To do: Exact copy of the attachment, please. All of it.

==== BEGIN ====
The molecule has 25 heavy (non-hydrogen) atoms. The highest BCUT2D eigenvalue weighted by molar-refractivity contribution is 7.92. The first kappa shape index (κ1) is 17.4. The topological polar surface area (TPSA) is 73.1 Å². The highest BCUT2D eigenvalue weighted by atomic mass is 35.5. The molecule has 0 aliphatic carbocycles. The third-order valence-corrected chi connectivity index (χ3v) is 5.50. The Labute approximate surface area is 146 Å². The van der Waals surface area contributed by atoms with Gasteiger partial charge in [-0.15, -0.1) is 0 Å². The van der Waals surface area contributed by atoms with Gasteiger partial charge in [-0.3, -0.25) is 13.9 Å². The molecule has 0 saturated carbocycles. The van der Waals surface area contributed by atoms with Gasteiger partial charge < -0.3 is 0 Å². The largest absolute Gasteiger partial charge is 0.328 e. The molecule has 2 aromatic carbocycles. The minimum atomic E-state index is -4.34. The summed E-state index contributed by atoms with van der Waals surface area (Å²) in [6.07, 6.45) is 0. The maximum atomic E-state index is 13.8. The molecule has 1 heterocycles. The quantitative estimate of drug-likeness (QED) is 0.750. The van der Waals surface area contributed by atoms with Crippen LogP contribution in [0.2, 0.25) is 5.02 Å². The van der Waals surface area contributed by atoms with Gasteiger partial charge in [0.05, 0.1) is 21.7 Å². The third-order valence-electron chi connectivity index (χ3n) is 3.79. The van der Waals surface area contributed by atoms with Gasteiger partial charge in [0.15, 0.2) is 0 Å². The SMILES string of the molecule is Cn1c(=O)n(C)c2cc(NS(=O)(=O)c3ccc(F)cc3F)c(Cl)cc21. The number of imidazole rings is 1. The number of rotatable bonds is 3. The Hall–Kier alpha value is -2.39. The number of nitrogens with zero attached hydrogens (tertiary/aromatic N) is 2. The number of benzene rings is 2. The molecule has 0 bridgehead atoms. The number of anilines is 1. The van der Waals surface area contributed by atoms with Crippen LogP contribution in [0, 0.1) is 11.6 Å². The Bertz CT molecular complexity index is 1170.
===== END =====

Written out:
The molecule has 25 heavy (non-hydrogen) atoms. The highest BCUT2D eigenvalue weighted by molar-refractivity contribution is 7.92. The first kappa shape index (κ1) is 17.4. The topological polar surface area (TPSA) is 73.1 Å². The highest BCUT2D eigenvalue weighted by atomic mass is 35.5. The molecule has 0 aliphatic carbocycles. The third-order valence-corrected chi connectivity index (χ3v) is 5.50. The Labute approximate surface area is 146 Å². The van der Waals surface area contributed by atoms with Gasteiger partial charge in [-0.15, -0.1) is 0 Å². The van der Waals surface area contributed by atoms with Gasteiger partial charge in [-0.3, -0.25) is 13.9 Å². The molecule has 0 saturated carbocycles. The van der Waals surface area contributed by atoms with Gasteiger partial charge < -0.3 is 0 Å². The largest absolute Gasteiger partial charge is 0.328 e. The molecule has 2 aromatic carbocycles. The minimum atomic E-state index is -4.34. The summed E-state index contributed by atoms with van der Waals surface area (Å²) in [6.07, 6.45) is 0. The maximum atomic E-state index is 13.8. The molecule has 1 heterocycles. The quantitative estimate of drug-likeness (QED) is 0.750. The van der Waals surface area contributed by atoms with Crippen LogP contribution in [0.2, 0.25) is 5.02 Å². The van der Waals surface area contributed by atoms with Gasteiger partial charge in [0.05, 0.1) is 21.7 Å². The third-order valence-electron chi connectivity index (χ3n) is 3.79. The van der Waals surface area contributed by atoms with Gasteiger partial charge in [0.15, 0.2) is 0 Å². The SMILES string of the molecule is Cn1c(=O)n(C)c2cc(NS(=O)(=O)c3ccc(F)cc3F)c(Cl)cc21. The number of imidazole rings is 1. The number of rotatable bonds is 3. The Hall–Kier alpha value is -2.39. The number of nitrogens with zero attached hydrogens (tertiary/aromatic N) is 2. The number of benzene rings is 2. The molecule has 0 bridgehead atoms. The number of anilines is 1. The van der Waals surface area contributed by atoms with Crippen LogP contribution in [0, 0.1) is 11.6 Å². The Bertz CT molecular complexity index is 1170.